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We need a PS Vita successor - why PlayStation’s past proves handhelds can be essential

Everybody knows it’s not the size, but what you do with it, that counts. As such, I’ve always had a soft spot for Sony’s ambitious portables. Whether it’s killing a few hours (and aliens) in cars, or snuggling up in an armchair at home, there’s something magical about holding a universe within your hands.

Tilt-a-world platformer LocoRoco is so special, for example, that I recently spent several lunch breaks hunting a charger for my ten-year-old PSP after re-purchasing it from a second-hand bargain bin. Using those shoulder buttons to move the entire environment like an all-powerful god is a uniquely palpable, intimate experience that just isn't the same on a distant screen.

The same is true of PS Vita efforts Gravity Rush and Tearaway – they’re games to handle. Using the gyroscope for Kat’s gravity-defying combat feels second-nature on PS Vita – while it, er, functions on PS4. Poking up platforms (your digi-fingers appearing in-game) for Iota to hop on? Genius. Tickling the undercarriage of your PS4? Not gonna happen.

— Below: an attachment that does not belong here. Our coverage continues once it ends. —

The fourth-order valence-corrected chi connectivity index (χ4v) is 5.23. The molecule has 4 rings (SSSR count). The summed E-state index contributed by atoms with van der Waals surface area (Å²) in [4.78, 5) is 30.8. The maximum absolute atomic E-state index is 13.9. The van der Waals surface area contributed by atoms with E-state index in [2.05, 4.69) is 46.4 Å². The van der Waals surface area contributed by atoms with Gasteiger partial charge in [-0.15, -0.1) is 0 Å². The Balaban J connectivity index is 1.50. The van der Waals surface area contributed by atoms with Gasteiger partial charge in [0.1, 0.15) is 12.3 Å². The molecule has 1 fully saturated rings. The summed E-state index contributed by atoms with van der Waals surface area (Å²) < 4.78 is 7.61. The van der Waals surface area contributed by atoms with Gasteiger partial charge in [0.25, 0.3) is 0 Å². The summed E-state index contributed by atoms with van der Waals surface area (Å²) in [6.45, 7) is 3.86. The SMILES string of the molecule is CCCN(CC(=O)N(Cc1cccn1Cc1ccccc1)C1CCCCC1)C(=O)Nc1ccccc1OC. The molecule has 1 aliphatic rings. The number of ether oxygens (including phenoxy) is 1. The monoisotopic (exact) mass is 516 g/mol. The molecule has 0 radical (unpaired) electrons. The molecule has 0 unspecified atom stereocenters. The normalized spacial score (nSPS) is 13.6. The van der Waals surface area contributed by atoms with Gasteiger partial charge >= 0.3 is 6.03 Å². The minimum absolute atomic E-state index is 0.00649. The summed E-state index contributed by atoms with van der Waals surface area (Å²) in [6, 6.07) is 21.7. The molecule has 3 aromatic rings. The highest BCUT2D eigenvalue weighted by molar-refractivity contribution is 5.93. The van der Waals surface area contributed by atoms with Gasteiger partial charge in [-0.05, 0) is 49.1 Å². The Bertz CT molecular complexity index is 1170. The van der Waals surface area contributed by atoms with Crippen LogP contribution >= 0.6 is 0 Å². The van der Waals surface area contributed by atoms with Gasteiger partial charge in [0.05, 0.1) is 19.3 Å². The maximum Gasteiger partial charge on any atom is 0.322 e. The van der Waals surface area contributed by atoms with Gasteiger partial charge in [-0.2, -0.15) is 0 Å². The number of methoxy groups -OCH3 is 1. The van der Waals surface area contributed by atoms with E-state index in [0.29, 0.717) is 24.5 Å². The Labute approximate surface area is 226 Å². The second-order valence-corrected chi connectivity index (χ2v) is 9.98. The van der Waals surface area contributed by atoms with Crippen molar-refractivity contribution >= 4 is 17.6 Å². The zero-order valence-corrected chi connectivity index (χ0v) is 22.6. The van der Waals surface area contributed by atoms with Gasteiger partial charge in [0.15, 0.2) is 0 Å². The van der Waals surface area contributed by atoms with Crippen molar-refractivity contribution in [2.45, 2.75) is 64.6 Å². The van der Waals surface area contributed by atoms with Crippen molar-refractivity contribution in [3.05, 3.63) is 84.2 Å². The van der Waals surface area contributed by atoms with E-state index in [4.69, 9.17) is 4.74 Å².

When devs celebrate this tactile tech, we’re treated to truly memorable games. Studios seeing handhelds as an afterthought, something to cram console-native mechanics into, produces sub-par efforts.

Sony boss Shuhei Yoshida has been open about his reluctance to create a PS Vita sequel, citing the success of mobile. But the way to make handheld gaming essential again is to take advantage of its singular qualities – to craft more of the unparalleled, the innovative, the must-play. No-one’s clamouring for Candy Crush copycats and compromised big-budget IPs. We need console-defining originals that could only be played on handheld.

And PS VR? If it wants to become essential, it should adopt a similar philosophy. Accepting the unique tech’s limitations while weaving unmissable experiences from its strengths will surely have those headsets selling fast. As for PS Vi-Two, I live in hope. Perhaps it could prompt a game that’ll have me pestering the robo-cashiers of Holo-CeX in ten years’ time.

This article originally appeared in Official PlayStation Magazine. For more great PlayStation coverage, you can subscribe here (opens in new tab).

Jen Simpkins is the former Deputy Editor of Edge magazine, and has since moved into the games industry itself. You can now find Jen lending her immense talents to Media Molecule, where she now serves as editorial manager – helping to hype up all of the indie devs who are using Dreams as a platform to create magical new experiences.